“The plan is to open our first store on the Gold Coast while a pop-up store is planned for Sydney in December with the aim of opening a permanent store in Sydney and Melbourne next year.
“Having our own branded stores has always been part of my strategy for PYRA. Because we’re a technical apparel brand, it’s always key that people can feel and touch the product and we can really tell our brand’s story.
“Of course, our retail partners can also do that, but no one can tell the full story better than us in our own retail landscape.”
Building a community
PYRA has been gaining traction through a number of initiatives that are designed to ‘build a community around the brand’.
“We do the Pyra Hiking Club on the Gold Coast monthly, where we get 20 to 50 people turning up to these local hikes,” Moore says.
“It’s a great way to build relationships with our customers and also show that we are a technical apparel brand by being authentic and taking it to the outdoors where it’s supposed to be.”
The PYRA Ambassador program is also an active engagement initiative that comprises a team of about 100 ‘ambassadors’ who regularly receive products for reviews and feedback.
“We also have a group of athletes among them who test all our products in New Zealand,” Moore says.
“This program is super key for us because we can have a direct relationship with people out there doing it, testing our product to the limit and giving us real-time feedback to assist us with product development.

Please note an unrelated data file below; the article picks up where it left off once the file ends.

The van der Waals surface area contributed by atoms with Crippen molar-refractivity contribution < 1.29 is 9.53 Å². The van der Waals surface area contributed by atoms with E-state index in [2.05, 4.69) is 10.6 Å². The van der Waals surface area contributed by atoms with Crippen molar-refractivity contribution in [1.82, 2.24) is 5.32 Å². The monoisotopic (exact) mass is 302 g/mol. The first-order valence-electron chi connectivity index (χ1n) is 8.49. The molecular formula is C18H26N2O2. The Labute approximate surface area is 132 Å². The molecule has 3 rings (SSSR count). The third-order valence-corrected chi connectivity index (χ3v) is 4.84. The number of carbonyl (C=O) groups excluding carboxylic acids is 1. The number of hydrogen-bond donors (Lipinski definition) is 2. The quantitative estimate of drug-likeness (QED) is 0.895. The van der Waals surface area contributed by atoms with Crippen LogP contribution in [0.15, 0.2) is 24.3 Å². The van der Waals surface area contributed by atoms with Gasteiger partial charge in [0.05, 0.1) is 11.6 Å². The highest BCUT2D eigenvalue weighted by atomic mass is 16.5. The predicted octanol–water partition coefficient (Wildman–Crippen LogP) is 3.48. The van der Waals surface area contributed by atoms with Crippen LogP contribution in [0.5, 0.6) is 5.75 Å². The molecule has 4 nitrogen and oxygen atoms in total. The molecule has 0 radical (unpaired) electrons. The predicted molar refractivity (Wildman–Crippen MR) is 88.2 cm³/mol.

“All of these ambassadors have their own networks as well, which is important for expanding brand awareness.”
The company’s brand pillars comprise street lifestyle, outdoor sports, ski wear and sports eyewear, PYRA’s biggest mover is outdoor wear, with 5,000 puffer jackets sold last season.
“That’s a really big category for us in winter as well as our waterproof shell jackets, but our bread and butter is our t-shirts, hoodies and headwear.”
PYRA has also produced a range of golf wear with the sport surprisingly popular among the company’s age demographic who are looking ‘swing away from those old school brands’.
“Product is our number one priority,” Moore says.
“We spend a ton of time in research and development, perfecting the fabric and the fit of our product. We are not the cheapest on the market and there’s a reason for that.
“We have an amazing return customer rate as well. My philosophy is to not follow trends and to design for the future.”
This philosophy is also the foundation of PYRA’s approach to sustainability.
“About 50 per cent of our range is made from sustainable materials, including materials made from recycled plastic bottles. It’s hard for anyone in the industry to be 100 per cent sustainable, but if we can improve on what we have been doing in the past, it’s a step in right direction.”
Moore is also unfazed by signs of a downturn in consumer spending potentially impacting PYRA’s growth plans.
“Our demographic doesn’t tend to have a big mortgage or any mortgage at all. A lot of their income is disposable and that’s why we want to pursue this market.
“These are buyers who are jumping on trend. If they are buying for quality, they are happy to pay for it and that’s a big difference for us.”
With ambitious growth plans ahead, Moore hasn’t ruled out the possibility of a future capital raising but he is taking a relatively cautious approach to expansion.
“If we want to keep growing at this rate, I imagine we will need to raise more capital at some time, but I am also not interested in creating a business that is not running profitably.”
It’s one of the reasons PYRA has not gone down the discounting path with its products.
“I am so protective of PYRA as a brand,” Moore says. “I want to see PYRA become a successful brand that will still be here in 10 years. We are currently running at a profit; we have been from day dot, and I want to keep it that way.”